First posted November 21, 2013

Revised March 27, 2014

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    Contains: PROCESSNOAA executables, source code, and data-sample example files. Refer to the Readme file for more information. Files can be accessed individually or by Zip (515 KB).

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6480 Doubletree Ave
Columbus, OH 43229-1111
http://oh.water.usgs.gov/

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Suggested citation:

Francy, D.S., Brady, A.M.G., Carvin, R.B., Corsi, S.R., Fuller, L.M., Harrison, J.H., Hayhurst, B.A., Lant, J., Nevers, M.B., Terrio, P.J., and Zimmerman, T.M., 2013, Developing and implementing predictive models for estimating recreational water quality at Great Lakes beaches: U.S. Geological Survey Scientific Investigations Report 2013-5166, 68 p., http://dx.doi.org/10.3133/sir20135166/.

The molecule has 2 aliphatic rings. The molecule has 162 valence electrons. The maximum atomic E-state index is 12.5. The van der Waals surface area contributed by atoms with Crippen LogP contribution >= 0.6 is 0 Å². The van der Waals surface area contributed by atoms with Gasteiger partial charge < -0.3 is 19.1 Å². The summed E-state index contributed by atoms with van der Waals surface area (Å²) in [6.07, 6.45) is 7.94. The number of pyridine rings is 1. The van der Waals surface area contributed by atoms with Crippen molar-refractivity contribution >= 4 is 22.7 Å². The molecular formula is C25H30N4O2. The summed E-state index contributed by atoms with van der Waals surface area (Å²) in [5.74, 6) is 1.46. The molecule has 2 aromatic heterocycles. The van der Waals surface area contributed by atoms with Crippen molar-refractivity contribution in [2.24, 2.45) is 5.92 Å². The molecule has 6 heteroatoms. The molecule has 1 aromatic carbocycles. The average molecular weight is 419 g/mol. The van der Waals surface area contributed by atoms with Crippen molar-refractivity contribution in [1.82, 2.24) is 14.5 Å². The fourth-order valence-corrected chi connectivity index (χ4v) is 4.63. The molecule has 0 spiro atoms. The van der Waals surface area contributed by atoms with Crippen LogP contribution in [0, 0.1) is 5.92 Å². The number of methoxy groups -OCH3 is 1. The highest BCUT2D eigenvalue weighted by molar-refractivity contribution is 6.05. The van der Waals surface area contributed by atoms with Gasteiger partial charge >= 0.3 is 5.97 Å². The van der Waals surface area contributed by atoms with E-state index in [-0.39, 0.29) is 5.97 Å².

ISSN 2328-031X (print)

ISSN 2328-0328 (online)



Contents

Abstract

Introduction

Study Areas

Methods

Development of Predictive Models

Data Management and Analysis

Quality Assurance and Quality Control

Identification of Variables and Development of Predictive Models

Validation of Predictive Models and Implementation of Nowcast Systems

Future Work

Summary

References Cited